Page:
Because of the problems with window-based flow control schemes, and with the limited amount of congestion information available from single-bit congestion schemes, I was motivated to develop a congestion control scheme that returned appropriate rate information to the source of a traffic flow, and a matching transport protocol which could use this information. During the development of these, I was guided by the following design decisions:

Dropping packets is highly undesirable.
A router which is dropping packets is operating in congestion recovery mode, well past the optimum point of operation [Jain 90]. A congestion control scheme should emphasise congestion avoidance, but also provide congestion recovery.
Router queue sizes >1 are highly undesirable.
Jain [Jain 90] shows that an average router queue length of 1 packet is the optimum value. A congestion scheme should strive to keep queue lengths at length 1.
Use of round-trip timers is undesirable.
Round-trip time estimation is complex and difficult to get right. A new transport protocol should avoid the use of round-trip timers if possible.
Use of windows for flow control is undesirable.
Window update schemes are also complex and difficult to get right. Poor window updates can also lead to bursty traffic, undesirable both from the point of view of congestion and time-sensitive network traffic. Limited window sizes can also lead to poor utilisation in high-speed networks with large latencies.
Selective retransmission is preferred to Go-back-N error recovery.
Go-back-N error recovery will retransmit packets that have been successfully received by the destination. A much better retransmission scheme is selective retransmission.
Separation of error control and flow control is desirable.
Packet loss should not be tightly associated with congestion or flow control in a transport protocol. Packets are lost for many other reasons than congestion. A transport protocol should use packet loss to prompt packet retransmission and nothing else.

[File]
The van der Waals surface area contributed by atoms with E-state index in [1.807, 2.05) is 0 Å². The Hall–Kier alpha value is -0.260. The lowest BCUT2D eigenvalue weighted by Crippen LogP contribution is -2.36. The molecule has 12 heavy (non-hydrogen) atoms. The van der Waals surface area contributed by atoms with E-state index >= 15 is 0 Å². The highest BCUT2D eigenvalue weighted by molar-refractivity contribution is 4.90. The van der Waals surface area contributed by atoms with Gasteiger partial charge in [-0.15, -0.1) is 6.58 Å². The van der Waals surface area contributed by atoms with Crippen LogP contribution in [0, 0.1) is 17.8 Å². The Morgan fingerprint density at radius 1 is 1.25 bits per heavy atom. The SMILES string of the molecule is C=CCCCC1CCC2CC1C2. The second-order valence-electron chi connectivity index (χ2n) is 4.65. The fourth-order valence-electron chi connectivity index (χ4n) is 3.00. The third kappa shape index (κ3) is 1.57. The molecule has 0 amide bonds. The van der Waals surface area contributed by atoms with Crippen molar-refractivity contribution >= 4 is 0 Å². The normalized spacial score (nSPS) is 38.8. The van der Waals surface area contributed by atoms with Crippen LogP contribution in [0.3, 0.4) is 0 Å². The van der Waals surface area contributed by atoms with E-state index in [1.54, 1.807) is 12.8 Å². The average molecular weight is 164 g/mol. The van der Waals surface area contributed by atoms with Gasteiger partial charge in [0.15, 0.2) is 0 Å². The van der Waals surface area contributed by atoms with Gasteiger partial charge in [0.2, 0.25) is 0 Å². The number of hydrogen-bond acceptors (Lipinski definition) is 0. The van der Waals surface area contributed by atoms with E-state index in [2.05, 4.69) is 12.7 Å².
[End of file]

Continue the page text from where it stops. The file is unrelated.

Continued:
Transport flow control should use congestion information from routers.
Bit-setting techniques help a source identify the presence of congestion, but do not indicate the extent of congestion. Routers should feed back more than one bit of congestion information to transport protocols.

Following these design decisions, I have developed RBCC, a rate-based congestion control scheme, and TRUMP, a rate-based unicast message transport protocol. TRUMP and RBCC have the following characteristics:

  1. TRUMP uses a rate-based flow control scheme, using rate information provided by RBCC in routers. TRUMP uses a selective retransmission scheme for error control. The flow control and error control mechanisms are orthogonal.
  2. TRUMP admits packets into the network uniformly spaced in time; this minimises short-term congestion due to bursty traffic. Routers attempt to preserve the time spacing of packets in a traffic flow.
  3. TRUMP advertises a desired data rate to RBCC. This rate may be infinite (e.g for FTP traffic) or finite (e.g for audio or telnet traffic). RBCC will never allocate more bandwidth than the desired rate.
  4. TRUMP does not measure or use round-trip times. A single timer is used to prompt the transmission of the next data packet. The timer is set solely from the suggested data rate provided by RBCC.
  5. In the router, the RBCC congestion control scheme calculates the sustainable data rate across the network for each traffic flow. This sustainable rate is passed to the TRUMP instantiation which is the source of the the traffic flow.
  6. When performing rate calculations, RBCC partitions the available resources fairly amongst traffic flows, in both uncongested and congested operating regimes.